If you are looking to travel Tibet, this post will show you some of the best Tibet itinerary ideas to help you plan your own adventure.
Tibet is a spiritual place that has the power to move even the most hardened traveler. This remote, far-flung region is seemingly in a world of its own, with fabled villages tucked between some of the highest mountains in the world, and devout pilgrims prostrating around impressive temples.
50 years of political indoctrination and religious control have failed to dull the Tibetans’ devotion to their faith. The Tibetans are always ready with a smile and an opened heart, and an admirable tolerance for hardship and oppression.
A trip to Tibet can be rewarding and adventurous, and it gives you a peek into one of the most oppressed nations in the world. But traveling to Tibet isn’t easy with the strict travel restrictions and visa rules. The only way to travel Tibet is on a tour, which inhibits a lot of independent travelers who prefer to seek out adventures on their own.
I’m glad I chose to run my first WildJunket Tour in Tibet. It’s a special part of the world and there are few places with such a deeply rooted cultural identity and spiritual soul. If you are looking to travel Tibet, this post will show you some of the best Tibet itinerary ideas to help you plan your own adventure. But first of all, here are some info on traveling Tibet.
Should I Travel Tibet?
Since taking control of Tibet in the 1950s, the Chinese government not only abolished the Tibetan government but also started wholesale destruction of Tibetan monastic heritage and dilution of the Tibetan culture through education and policies. Over the years, the government’s line on Tibet has softened and there has been a call for the revival of Tibetan culture; but to this day, there is still a serious lack of basic human rights and democratic freedom in Tibet.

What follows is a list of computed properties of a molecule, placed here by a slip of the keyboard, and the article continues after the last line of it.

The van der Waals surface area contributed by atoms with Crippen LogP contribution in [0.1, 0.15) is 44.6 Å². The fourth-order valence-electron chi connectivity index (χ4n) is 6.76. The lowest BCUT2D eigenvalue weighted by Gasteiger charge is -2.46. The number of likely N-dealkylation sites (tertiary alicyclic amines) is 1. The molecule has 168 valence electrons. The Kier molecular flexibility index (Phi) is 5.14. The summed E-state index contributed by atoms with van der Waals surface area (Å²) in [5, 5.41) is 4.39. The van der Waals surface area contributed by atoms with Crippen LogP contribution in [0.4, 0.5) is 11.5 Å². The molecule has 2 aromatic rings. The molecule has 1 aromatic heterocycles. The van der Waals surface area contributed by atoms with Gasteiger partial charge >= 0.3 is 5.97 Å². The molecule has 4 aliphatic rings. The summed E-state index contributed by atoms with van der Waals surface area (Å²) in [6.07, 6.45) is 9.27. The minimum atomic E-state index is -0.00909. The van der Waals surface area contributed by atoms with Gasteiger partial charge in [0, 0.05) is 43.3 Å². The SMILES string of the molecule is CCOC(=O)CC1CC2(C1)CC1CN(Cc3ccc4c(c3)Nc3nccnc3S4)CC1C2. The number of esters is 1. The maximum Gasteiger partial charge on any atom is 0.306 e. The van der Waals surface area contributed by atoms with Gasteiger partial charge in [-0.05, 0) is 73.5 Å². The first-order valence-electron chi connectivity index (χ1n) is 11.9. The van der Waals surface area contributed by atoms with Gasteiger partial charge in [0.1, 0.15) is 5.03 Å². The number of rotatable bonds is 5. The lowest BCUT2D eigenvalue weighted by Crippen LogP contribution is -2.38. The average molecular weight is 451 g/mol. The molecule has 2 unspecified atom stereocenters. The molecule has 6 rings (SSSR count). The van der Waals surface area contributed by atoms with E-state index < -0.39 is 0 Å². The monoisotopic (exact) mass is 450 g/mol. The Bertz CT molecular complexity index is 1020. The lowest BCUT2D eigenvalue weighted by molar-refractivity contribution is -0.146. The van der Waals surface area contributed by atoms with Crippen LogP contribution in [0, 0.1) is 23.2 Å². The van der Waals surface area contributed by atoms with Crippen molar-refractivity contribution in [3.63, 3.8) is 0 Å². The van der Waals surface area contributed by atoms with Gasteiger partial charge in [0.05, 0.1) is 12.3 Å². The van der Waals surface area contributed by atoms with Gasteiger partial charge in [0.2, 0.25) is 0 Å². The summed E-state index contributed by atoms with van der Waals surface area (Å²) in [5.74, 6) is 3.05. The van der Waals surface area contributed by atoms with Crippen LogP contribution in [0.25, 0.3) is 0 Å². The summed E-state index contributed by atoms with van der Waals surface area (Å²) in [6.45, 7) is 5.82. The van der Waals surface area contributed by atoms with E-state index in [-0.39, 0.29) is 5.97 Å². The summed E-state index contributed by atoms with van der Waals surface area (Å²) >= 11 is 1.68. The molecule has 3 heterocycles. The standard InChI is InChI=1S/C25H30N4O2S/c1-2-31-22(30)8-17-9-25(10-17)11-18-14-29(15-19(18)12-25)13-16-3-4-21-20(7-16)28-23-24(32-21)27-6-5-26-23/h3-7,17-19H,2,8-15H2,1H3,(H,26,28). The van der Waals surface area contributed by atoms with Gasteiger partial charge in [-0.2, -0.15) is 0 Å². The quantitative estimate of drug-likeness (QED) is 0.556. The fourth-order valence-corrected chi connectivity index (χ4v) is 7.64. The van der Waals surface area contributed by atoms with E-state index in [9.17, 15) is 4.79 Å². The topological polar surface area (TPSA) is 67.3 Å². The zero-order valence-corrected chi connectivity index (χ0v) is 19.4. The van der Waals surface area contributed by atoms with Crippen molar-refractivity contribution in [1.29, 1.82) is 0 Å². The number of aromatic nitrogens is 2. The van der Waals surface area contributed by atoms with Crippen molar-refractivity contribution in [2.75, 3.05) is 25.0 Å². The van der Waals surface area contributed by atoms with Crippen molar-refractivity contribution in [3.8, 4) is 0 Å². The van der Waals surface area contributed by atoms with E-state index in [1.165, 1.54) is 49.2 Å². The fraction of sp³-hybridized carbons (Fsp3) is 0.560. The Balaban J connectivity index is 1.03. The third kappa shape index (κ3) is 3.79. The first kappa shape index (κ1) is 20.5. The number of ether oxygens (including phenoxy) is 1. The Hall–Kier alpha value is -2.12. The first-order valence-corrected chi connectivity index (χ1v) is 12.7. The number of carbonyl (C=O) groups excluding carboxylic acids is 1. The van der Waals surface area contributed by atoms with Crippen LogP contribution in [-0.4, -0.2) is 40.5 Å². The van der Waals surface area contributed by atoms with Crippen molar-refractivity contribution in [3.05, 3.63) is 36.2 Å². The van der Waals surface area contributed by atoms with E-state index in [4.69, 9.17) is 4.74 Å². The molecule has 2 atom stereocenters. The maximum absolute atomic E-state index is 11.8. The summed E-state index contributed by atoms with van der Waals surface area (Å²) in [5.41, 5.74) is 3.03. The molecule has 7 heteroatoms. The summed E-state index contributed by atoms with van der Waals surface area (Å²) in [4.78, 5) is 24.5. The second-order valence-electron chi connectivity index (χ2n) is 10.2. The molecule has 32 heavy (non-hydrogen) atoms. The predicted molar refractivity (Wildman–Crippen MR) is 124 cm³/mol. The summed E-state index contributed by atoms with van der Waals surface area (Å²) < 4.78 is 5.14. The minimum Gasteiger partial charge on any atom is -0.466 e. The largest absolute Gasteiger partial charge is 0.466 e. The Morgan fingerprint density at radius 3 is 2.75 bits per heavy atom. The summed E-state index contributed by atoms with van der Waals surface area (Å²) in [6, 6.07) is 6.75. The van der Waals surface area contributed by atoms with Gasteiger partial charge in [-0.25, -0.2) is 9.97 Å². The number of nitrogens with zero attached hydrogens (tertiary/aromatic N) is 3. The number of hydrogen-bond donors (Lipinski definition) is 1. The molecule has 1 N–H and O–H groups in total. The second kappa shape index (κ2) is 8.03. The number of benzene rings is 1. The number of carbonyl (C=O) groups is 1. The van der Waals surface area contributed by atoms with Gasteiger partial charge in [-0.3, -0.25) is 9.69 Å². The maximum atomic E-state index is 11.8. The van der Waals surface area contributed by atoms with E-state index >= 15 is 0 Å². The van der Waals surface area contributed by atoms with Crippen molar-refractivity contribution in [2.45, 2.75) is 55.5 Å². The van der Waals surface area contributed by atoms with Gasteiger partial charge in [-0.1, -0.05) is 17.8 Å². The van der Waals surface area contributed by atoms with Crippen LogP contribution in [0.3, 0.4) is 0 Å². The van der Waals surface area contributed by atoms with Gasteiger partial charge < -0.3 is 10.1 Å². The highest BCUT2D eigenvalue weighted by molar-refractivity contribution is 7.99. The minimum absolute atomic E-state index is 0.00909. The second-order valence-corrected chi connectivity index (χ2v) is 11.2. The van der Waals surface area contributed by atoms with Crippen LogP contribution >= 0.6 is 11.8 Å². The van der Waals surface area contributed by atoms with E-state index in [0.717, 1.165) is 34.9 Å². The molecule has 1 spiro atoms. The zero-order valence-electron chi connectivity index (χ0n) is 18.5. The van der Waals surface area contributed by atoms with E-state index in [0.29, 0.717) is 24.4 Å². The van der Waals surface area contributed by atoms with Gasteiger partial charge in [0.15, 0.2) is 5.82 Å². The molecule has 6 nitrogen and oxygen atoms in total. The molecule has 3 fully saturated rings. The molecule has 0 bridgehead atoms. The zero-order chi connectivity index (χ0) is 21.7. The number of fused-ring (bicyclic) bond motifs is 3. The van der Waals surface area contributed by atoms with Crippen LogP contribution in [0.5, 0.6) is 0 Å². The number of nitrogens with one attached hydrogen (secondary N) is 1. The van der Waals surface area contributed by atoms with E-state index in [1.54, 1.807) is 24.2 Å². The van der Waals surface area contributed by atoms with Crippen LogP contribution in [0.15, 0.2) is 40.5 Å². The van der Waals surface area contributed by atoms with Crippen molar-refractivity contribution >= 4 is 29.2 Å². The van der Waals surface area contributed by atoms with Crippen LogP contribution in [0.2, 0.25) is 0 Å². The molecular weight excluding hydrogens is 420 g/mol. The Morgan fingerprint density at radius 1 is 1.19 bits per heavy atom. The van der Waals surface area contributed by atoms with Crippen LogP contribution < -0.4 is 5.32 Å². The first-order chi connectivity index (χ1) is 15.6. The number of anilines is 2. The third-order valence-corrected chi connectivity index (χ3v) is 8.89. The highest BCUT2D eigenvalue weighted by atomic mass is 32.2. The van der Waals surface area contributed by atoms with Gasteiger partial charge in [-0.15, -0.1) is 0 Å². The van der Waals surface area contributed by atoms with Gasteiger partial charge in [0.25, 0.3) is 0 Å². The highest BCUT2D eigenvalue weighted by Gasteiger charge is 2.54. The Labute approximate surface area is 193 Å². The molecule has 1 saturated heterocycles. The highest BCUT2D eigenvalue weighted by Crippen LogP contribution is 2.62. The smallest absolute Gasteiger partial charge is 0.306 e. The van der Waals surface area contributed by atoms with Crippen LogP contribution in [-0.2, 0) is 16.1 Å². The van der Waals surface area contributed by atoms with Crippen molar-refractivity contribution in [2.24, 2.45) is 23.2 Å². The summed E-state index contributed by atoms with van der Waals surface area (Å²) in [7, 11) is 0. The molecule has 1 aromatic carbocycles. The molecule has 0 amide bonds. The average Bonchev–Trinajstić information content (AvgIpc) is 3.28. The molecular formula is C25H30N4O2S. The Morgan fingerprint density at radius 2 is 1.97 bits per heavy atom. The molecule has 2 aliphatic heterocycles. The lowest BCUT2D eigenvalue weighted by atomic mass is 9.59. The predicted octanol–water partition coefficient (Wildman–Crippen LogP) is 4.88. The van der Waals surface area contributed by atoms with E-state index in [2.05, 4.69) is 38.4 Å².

Many around the globe have boycotted the idea of traveling Tibet as a result but I believe it’s important to still consider visiting so Tibet gets the attention and support from the outside world it deserves. I see travel as the best form of education — only by going there, talking to locals and seeing things from ground level do you truly learn about what’s going on, and can therefore inform others about the state that Tibet is in.
Is It Mandatory to Travel Tibet on a Tour?
YES. Tourism is highly restricted in Tibet and independent travel is not allowed. You need to arrange a tour in order to enter Tibet and move around the region. However, travelers are free to explore Lhasa on their own. You only need to be accompanied by a tour guide when visiting tourist attractions (any monastery and temple)
Foreign travelers need to prearrange a tour in order to obtain a Tibet Tourism Bureau (TTB) permit. Only Chinese, Taiwanese and Hongkong travelers are free to enter without a visa. Without a TTB permit, you won’t even be able to board a flight or train to Tibet.
All visitors (besides citizens of Singapore, Brunei and Japan) require a valid Chinese visa in addition to a Tibet permit. Make sure to get your Chinese visa at least a month before your trip, as your tour operator will need it to get the TTB permit.
Tibet Tours: Private vs Group Tours
There is no doubt that there are pros and cons to both sides of the spectrum when it comes to organizing a tour.
A private tour refers to a tailor-made tour just for you and your travel partner(s) or just for yourself. You can specify your preferences and the tour operator can customize the itinerary to fit your needs. Private tours give you the freedom and privacy you may need. However they can be expensive – especially considering that getting to Tibet is already relatively tricky as it is.
Group tours are cheaper and easier to book, but you’ll be traveling with a group of people, and the dates and itinerary are fixed. Most Tibet tours are small group tours that average out at about 10-15 participants — meaning that you are able to travel Tibet at a lower cost, yet you are not lumbered on a tour bus with heaps of other people.